Aarhus Convention Claims, Interested Parties And The Cost Of Legal Research


In this short judgment following a determination by the court that the Aarhus Convention applied to the claim Mr Justice Freedman went on to determine costs as between the Claimant and Interested Party. The latter had actively sought to oppose the Claimant having Aarhus costs protection whilst the Defendant had maintained a neutral stance.

Following the reasoning of the Court of Appeal in Campaign for the Protection of the Rural Environment Kent Branch v Secretary of State for Communities and Local Government [2019] EWCA Civ 1230 the court rejected the notion that it had no jurisdiction to award costs against an Interested Party in such circumstances.

“The starting point is CPR 4[5].45(3)(b) … namely that if the court holds that the claim is an Aarhus Convention claim, the Claimant will normally recover its costs.  Further, CPR 44.2[(2)](a) applies in that “the general rule is that the unsuccessful party will be ordered to pay the costs of the successful party” subject to the ability of the Court to make a different order.  In this case, the Interested Party has been the unsuccessful party in that whereas the Defendant has been neutral, the Interested Party has been the active party, and its case about the non-application of the Aarhus Convention has been rejected.”

The decision also addressed the oft-debated issue of costs related to legal research.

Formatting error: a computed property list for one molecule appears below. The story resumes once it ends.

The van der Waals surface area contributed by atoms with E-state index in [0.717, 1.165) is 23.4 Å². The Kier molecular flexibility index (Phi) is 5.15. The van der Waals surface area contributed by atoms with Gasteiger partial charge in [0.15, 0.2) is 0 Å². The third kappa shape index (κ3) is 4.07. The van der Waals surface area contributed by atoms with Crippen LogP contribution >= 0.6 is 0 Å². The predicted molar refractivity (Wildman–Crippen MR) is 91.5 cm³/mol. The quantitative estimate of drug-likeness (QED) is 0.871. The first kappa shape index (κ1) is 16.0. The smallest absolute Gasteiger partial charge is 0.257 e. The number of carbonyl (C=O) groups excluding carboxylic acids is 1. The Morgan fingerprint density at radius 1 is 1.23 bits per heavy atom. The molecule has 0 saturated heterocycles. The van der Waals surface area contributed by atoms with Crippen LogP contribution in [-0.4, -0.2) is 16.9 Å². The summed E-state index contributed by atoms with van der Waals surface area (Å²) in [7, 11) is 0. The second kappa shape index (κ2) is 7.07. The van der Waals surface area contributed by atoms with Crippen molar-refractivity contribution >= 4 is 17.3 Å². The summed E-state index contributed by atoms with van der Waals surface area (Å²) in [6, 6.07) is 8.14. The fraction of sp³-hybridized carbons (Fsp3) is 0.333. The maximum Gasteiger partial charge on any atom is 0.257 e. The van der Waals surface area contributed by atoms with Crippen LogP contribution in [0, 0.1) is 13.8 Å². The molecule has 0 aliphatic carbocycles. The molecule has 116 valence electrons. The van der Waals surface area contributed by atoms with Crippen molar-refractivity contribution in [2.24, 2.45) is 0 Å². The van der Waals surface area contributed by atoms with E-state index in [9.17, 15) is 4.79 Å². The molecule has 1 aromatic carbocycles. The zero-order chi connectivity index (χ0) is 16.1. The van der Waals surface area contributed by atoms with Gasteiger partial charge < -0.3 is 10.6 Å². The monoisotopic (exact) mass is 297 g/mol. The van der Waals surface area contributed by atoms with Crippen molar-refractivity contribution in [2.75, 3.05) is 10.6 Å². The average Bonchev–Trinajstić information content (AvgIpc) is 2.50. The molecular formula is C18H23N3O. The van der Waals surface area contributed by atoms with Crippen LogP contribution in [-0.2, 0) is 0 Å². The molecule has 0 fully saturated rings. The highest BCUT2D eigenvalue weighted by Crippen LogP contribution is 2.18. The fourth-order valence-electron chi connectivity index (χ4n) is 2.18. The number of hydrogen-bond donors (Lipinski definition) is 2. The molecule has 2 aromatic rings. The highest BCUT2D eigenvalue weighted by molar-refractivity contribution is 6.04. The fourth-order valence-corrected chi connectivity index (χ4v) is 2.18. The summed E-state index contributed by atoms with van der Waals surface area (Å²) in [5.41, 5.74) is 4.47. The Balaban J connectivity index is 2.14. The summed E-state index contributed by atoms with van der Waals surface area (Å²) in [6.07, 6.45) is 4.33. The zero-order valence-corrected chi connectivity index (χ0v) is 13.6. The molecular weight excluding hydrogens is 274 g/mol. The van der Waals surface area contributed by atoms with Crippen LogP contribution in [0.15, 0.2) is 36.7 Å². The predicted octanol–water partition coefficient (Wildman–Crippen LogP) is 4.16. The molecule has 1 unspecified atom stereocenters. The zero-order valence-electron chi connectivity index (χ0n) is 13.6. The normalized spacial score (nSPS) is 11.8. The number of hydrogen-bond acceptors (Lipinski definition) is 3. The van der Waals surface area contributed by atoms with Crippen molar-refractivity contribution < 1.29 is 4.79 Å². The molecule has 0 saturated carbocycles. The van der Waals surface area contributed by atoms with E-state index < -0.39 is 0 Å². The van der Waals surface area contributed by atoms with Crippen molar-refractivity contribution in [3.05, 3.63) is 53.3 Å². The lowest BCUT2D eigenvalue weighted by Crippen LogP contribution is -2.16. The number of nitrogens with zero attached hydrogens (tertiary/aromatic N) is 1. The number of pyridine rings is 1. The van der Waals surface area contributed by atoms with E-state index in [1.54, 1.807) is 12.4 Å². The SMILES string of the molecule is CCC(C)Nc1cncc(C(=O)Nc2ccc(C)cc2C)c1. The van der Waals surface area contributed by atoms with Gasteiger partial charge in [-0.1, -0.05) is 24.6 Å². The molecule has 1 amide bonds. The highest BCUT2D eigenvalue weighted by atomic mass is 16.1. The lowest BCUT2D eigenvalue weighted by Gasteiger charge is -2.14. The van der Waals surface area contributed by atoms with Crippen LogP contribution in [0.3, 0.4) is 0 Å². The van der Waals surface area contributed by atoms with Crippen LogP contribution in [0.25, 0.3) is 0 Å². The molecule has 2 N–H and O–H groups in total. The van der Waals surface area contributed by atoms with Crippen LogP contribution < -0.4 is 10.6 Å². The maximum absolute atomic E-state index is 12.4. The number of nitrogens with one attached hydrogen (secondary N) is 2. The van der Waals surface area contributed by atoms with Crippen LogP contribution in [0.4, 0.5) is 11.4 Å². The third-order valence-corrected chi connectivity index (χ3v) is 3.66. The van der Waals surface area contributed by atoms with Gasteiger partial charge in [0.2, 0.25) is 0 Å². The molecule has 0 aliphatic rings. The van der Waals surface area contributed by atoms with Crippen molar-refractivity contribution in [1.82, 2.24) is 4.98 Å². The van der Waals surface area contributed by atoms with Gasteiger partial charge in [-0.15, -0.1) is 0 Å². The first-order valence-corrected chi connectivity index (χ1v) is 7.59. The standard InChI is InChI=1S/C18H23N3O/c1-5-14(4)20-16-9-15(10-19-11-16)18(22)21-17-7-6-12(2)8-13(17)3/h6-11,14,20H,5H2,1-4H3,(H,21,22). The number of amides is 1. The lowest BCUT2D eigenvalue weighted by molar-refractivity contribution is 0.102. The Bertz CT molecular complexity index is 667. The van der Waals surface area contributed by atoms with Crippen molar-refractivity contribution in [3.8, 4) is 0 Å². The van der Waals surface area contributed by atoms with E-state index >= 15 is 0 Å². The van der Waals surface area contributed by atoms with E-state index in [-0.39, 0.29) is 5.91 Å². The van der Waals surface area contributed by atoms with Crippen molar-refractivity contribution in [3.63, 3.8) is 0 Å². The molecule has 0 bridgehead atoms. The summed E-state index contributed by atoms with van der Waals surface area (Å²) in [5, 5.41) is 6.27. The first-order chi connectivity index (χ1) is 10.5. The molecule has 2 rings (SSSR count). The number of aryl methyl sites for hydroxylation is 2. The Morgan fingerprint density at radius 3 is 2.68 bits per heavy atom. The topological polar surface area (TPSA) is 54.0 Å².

“Whilst it is usually the case that research cannot be claimed, each case had to be decided on its facts and fees for legal research were not excluded where a case was unusual: see Perry v The Lord Chancellor Times Law Reports (26 May 1994)… The case cited by the Interested Party, Crown and Legal Aid Board ex parte Bruce [1991] 1 WLR 1231 was about the cost incurred of a disbursement in respect of legal research carried out by a person other than a barrister or solicitor… [It] is not authority for the proposition that there can never be recovered on an assessment of costs, money spent on legal research by solicitors or barristers.  Indeed, it was acknowledged in Johnson v Vaulks [2000] 3 WLUK 410 at [18] that counsel could not be expected to be a “walking library”… I am satisfied that the instant case is unusual and that it required an unusual amount of legal research of national and international law and procedure, as is apparent from the substantive judgment itself.  The legal research is not disallowed in principle.”